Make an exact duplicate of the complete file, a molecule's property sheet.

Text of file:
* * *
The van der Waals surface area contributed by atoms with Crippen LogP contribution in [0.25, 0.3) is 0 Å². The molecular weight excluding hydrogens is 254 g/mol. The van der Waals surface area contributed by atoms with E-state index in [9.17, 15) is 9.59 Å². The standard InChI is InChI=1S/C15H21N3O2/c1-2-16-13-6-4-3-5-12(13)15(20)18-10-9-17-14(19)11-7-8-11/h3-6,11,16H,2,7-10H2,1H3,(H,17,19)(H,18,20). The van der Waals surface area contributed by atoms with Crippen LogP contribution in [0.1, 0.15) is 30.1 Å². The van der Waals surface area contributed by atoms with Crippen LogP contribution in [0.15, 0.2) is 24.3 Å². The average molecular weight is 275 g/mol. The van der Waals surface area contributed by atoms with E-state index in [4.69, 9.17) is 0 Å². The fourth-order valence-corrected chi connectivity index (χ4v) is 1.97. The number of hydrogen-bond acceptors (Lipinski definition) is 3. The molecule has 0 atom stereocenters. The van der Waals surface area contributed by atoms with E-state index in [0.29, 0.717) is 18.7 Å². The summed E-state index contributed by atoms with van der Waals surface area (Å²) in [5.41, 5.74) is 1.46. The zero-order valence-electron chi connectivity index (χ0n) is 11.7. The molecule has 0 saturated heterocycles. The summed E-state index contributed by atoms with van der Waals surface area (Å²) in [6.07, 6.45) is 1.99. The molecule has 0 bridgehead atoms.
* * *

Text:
The van der Waals surface area contributed by atoms with Crippen LogP contribution in [0.25, 0.3) is 0 Å². The molecular weight excluding hydrogens is 254 g/mol. The van der Waals surface area contributed by atoms with E-state index in [9.17, 15) is 9.59 Å². The standard InChI is InChI=1S/C15H21N3O2/c1-2-16-13-6-4-3-5-12(13)15(20)18-10-9-17-14(19)11-7-8-11/h3-6,11,16H,2,7-10H2,1H3,(H,17,19)(H,18,20). The van der Waals surface area contributed by atoms with Crippen LogP contribution in [0.1, 0.15) is 30.1 Å². The van der Waals surface area contributed by atoms with Crippen LogP contribution in [0.15, 0.2) is 24.3 Å². The average molecular weight is 275 g/mol. The van der Waals surface area contributed by atoms with E-state index in [4.69, 9.17) is 0 Å². The fourth-order valence-corrected chi connectivity index (χ4v) is 1.97. The number of hydrogen-bond acceptors (Lipinski definition) is 3. The molecule has 0 atom stereocenters. The van der Waals surface area contributed by atoms with E-state index in [0.29, 0.717) is 18.7 Å². The summed E-state index contributed by atoms with van der Waals surface area (Å²) in [5.41, 5.74) is 1.46. The zero-order valence-electron chi connectivity index (χ0n) is 11.7. The molecule has 0 saturated heterocycles. The summed E-state index contributed by atoms with van der Waals surface area (Å²) in [6.07, 6.45) is 1.99. The molecule has 0 bridgehead atoms.